USA officials expressed outrage after what they described as a "brutal attack" Tuesday by Erdogan bodyguards on a small group of pro-Kurdish protesters who gathered on the United States capital's "Embassy Row" after Erdogan met with President Donald Trump at the White House.
Turkey blamed the violence outside its ambassador's residence on demonstrators linked to the PKK, but Washington's police chief called it a "brutal attack" on peaceful protesters. "We call upon the Turkish government to apologize immediately for the involvement of any officials", said the statement.
The incident left 11 people injured, nine of whom were hospitalized.
"Groups affiliated with the PKK, which the US and Turkey have designated as a terrorist organization, gathered yesterday without permit in Sheridan Circle in the immediate vicinity of the Ambassador's Residence, while the President of Turkey was visiting the Residence", the embassy said in a statement.
Turkey called Thursday for the removal of the U.S. diplomat coordinating the global coalition fighting the Islamic State group in Iraq and Syria, accusing him of backing Syrian Kurdish militias.More news: ICC Champions Trophy: Raina, Gambhir dropped again as Rohit, Shami make cut
The visit was also marred by a violent coda - an attack on protesters outside the Turkish ambassador's residence in Washington on Tuesday that US officials said was carried out by Erdogan's presidential guards. "I'm scared now too because I don't know how it will affect my life here in the United States", said Tankan, who lives in Arlington, Virginia.
"This isn't Turkey. This isn't a third-world country", McCain said on MSNBC.
"I ask that you immediately look into this matter and bring all appropriate charges before these individuals leave the United States". We do not do this here. "Somebody told them to go out there and beat up on these peaceful demonstrators", McCain said.
The protesters said they were demonstrating peacefully until Erdogan's guards and supporters suddenly moved toward them. Kheirabadi said he is a Kurd who passed through Turkey as a refugee and is now a US citizen.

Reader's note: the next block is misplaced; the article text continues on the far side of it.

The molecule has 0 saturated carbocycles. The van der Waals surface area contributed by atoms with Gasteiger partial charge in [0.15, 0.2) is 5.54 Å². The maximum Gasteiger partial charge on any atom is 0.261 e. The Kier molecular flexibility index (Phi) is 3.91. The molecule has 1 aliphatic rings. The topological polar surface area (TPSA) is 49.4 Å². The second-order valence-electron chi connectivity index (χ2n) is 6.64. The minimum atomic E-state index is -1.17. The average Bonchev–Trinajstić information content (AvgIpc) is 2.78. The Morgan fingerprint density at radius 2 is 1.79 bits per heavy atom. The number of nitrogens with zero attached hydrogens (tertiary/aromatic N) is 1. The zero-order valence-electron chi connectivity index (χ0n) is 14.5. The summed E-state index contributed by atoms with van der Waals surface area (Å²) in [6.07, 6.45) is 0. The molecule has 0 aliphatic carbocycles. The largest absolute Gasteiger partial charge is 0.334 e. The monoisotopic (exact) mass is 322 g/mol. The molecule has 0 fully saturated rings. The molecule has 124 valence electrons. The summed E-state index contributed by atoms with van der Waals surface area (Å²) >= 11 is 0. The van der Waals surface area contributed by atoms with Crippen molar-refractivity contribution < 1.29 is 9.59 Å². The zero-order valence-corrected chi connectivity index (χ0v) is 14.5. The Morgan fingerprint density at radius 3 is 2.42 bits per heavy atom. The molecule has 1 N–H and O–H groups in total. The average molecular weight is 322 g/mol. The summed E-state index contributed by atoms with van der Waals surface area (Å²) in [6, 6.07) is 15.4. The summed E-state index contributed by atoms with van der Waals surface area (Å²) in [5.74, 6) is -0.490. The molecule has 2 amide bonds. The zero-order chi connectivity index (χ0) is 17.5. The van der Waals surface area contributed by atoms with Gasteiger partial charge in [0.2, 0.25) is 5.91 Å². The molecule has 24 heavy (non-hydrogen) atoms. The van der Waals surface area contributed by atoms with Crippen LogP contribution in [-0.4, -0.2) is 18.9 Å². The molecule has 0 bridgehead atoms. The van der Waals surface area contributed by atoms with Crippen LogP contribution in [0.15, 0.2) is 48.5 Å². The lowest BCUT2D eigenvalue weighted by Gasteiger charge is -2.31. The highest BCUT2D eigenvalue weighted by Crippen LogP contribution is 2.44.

Erdogan made the comments Thursday while addressing Turkish businessmen in Istanbul after returning to Turkey from a Tuesday visit to the White House.More news: Worldwide ransomware cyberattacks: What we know
"President Trump's embrace of Erdogan is another in the line of similarly warm embrace of autocrats around the globe", Schiff wrote on Facebook.
Turkey considers the People's Protection Units or YPG in Syria a terror organization an extension of the Kurdistan Workers' Party (PKK) which has waged a three-decade long insurgency against the Turkish state, seeking their own nation.
We clearly told them [the US] this: if there is any sort of attack from the YPG and PYD against Turkey, we will implement the rules of engagement without asking anyone.
While President Donald Trump's invitation to Erdogan - and his lavish praise for Turkey during the visit - were widely seen as having enhanced Erdogan's stature at home, the US administration did not appear to budge on any of Erdogan's most pressing requests, including the demand not to arm the YPG.More news: Bella Hadid And Her Leg Return To Cannes
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